Twitter Bootstrap 3: New Release Preview – Mobile First

The popular framework created by two Twitter employees some years ago, Twitter Bootstrap, reached huge success on the internet because it helps designers build websites faster and helps them a lot on their way to become better at what they do.

Twitter Bootstrap is a free collection of tools containing HTML and CSS-based templates for forms, charts, buttons, typography, navigation and other user interface components. They also have some optional JavaScript extensions, but these are not the main features. If you want to know how popular it actually is, ask NASA or MSNBC; both of them have side websites built on Bootstrap.

Unfortunately Bootstrap has relatively incomplete support for the latest technologies, HTML5 and CSS3, but the good part is that it is compatible with all major browsers. The second Bootstrap version supports responsive design as well, meaning that all their frameworks can automatically adjust to different screens on different operating systems.

Twitter Bootstrap is the most popular project on GitHub and it is open-source, which means that everybody is encouraged to contribute and help improve the framework. So just as a side note, if you have the required knowledge, the guys from Bootstrap are always in need of some help.

Some time ago we actually showed you a collection of elegant websites built on the Bootstrap framework, and you can go back and read the article here. Sure, there are many more right now, including Designmodo’s free Flat UI pack which you can find here.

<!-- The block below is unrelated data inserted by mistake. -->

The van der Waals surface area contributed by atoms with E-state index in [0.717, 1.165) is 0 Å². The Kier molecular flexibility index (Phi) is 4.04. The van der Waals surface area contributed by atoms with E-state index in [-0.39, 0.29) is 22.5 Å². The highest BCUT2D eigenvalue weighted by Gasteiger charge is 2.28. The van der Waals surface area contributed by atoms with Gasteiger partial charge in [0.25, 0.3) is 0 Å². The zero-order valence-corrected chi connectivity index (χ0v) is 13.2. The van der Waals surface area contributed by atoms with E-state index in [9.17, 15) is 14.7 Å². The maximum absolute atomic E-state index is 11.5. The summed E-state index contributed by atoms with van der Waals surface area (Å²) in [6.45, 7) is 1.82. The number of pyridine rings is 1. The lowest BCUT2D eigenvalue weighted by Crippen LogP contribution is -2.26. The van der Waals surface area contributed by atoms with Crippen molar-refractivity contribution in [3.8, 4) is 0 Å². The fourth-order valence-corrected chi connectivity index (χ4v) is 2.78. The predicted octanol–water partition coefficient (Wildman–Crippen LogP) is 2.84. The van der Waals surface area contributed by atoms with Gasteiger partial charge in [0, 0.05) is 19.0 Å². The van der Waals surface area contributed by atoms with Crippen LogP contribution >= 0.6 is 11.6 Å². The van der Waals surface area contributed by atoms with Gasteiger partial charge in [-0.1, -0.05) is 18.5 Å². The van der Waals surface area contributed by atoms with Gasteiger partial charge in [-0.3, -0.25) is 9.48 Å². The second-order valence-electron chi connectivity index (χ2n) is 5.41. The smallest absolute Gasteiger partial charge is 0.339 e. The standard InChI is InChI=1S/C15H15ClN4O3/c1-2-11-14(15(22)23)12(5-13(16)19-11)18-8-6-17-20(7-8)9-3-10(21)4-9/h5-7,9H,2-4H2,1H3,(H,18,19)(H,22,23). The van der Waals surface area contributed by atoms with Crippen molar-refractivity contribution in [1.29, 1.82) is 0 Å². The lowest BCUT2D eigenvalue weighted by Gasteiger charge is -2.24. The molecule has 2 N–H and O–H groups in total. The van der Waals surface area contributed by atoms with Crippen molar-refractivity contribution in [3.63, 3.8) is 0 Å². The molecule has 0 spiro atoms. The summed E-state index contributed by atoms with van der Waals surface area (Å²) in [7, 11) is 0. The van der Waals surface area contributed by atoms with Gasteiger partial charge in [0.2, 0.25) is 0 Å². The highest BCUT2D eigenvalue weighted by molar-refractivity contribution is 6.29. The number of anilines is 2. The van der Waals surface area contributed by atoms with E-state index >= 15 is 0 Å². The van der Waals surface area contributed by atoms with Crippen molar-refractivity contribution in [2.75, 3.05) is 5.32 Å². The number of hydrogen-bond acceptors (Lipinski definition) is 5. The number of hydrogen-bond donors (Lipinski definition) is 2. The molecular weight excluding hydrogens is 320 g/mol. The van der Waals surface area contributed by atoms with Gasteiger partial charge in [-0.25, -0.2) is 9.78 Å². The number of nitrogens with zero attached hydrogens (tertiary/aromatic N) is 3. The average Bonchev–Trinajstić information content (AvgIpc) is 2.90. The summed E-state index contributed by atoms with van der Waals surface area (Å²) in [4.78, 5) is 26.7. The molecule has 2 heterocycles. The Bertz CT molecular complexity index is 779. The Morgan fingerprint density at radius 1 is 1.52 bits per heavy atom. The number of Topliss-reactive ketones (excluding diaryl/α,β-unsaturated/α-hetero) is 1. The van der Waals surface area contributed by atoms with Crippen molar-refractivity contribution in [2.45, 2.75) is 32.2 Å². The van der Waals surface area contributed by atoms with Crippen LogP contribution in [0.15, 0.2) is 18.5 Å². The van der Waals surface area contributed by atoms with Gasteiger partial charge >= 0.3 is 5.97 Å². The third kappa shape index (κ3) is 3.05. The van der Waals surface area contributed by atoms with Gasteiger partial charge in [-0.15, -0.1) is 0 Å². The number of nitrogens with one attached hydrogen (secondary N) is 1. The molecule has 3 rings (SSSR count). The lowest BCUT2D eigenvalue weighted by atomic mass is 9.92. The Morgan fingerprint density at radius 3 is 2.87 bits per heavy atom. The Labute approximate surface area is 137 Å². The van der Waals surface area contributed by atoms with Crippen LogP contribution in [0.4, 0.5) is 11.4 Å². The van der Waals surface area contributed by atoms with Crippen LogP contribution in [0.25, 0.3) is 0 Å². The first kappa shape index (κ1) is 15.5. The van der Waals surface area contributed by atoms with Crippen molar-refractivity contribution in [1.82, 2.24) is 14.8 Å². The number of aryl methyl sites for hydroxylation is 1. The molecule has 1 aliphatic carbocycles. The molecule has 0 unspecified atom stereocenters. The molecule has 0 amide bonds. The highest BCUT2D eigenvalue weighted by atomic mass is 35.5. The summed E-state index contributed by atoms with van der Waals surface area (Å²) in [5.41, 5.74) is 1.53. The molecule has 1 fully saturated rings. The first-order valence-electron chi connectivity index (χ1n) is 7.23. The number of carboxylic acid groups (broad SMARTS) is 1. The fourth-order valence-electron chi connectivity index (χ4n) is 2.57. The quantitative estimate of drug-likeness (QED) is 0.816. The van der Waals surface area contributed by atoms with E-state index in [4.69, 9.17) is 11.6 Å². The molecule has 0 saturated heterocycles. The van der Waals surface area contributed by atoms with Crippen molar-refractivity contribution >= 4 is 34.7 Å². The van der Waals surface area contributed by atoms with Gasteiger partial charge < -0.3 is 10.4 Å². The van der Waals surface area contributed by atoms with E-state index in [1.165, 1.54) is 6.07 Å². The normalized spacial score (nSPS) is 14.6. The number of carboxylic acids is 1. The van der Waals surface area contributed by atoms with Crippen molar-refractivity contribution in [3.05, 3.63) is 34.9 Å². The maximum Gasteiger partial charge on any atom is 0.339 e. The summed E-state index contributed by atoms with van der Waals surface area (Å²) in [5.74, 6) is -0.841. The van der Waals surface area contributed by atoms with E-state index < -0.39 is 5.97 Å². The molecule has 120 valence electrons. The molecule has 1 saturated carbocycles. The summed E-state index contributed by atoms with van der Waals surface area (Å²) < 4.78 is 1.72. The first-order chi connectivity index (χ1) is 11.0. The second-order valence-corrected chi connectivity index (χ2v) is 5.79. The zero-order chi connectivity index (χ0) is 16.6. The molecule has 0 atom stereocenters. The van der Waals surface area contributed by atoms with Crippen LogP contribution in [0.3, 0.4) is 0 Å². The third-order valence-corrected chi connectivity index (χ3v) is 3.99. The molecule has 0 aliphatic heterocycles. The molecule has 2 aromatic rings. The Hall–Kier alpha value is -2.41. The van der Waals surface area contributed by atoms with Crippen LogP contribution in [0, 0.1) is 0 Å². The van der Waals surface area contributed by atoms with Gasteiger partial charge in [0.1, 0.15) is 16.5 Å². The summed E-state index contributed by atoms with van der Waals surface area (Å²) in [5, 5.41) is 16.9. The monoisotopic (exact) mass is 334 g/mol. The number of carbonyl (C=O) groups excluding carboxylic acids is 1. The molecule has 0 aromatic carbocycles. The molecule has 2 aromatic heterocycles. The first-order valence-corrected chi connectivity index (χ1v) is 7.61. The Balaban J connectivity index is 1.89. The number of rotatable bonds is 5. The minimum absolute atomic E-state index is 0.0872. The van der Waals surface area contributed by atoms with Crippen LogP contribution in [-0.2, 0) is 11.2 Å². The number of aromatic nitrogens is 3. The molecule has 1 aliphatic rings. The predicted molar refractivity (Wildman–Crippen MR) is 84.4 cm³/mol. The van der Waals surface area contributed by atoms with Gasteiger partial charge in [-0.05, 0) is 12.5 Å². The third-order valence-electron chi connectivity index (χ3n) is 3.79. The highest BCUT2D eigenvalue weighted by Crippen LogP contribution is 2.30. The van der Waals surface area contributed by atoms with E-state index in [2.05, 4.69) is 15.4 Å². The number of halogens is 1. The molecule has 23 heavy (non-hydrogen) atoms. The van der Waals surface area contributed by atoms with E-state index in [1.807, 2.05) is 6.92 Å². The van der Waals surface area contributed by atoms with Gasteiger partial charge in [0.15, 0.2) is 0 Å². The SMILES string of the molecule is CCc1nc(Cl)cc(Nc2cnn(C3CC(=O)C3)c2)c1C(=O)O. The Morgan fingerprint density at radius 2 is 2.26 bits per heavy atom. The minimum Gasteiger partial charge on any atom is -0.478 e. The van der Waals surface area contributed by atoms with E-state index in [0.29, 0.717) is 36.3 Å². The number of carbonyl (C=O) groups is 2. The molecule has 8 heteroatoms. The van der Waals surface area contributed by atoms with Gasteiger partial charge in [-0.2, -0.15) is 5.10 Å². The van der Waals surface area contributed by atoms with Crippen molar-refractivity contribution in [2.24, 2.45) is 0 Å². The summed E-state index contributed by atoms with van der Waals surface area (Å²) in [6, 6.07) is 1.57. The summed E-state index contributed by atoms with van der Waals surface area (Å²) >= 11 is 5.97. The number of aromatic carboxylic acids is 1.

The framework is modular and it is based on LESS stylesheets that implement various components of the toolkit. Developers can select the components they want to use and are not forced to use all of them, which means they can reduce the size of their files considerably – this leads to fast-loading websites and happier visitors.

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Bootstrap 3.0

Bootstrap 3.0

Few days ago Twitter announced Bootstrap would release their newest version very soon, labeled 3.0, as it is their third major release. In order to make designers stay tuned, they released an early look at what to expect from the new framework.

An article published back in December made clear what the Bootstrap team works on for the new major update and the announced improvements were these:

  • Change the Bootstrap URL
  • Compile all LESS code, as well as the responsive styles, all in a single CSS file
  • Drop support for IE7
  • Switch to the MIT license instead of the Apache
  • Drop the *-wip branch style of development
  • Accelerate versioning
  • Improve responsive CSS
  • Centralize community efforts

However, many more features have been announced for the actual 3.0 release which is yet to come. The framework is now labeled as “mobile first”. The release has been totally rewritten to be mobile friendly from the beginning and instead of adding optional mobile styles as before, in the new Bootstrap they will be available into the core code. These mobile styles will not be in separate files anymore, but in the library, which makes using Bootstrap even easier than before.

Some other actual changes include converting docs to Jekyll instead of Mustache, redoing illustrations, updating example screenshots to be retina-ready, redesigning icons preview, updating all examples to reflect changes in the markup, but also improvements for the JavaScript area: overhauling CSS transitions and reinforcing with JavaScript modules as necessary, improving noConflict throughout plugins and name-spacing events to reduce conflict issues.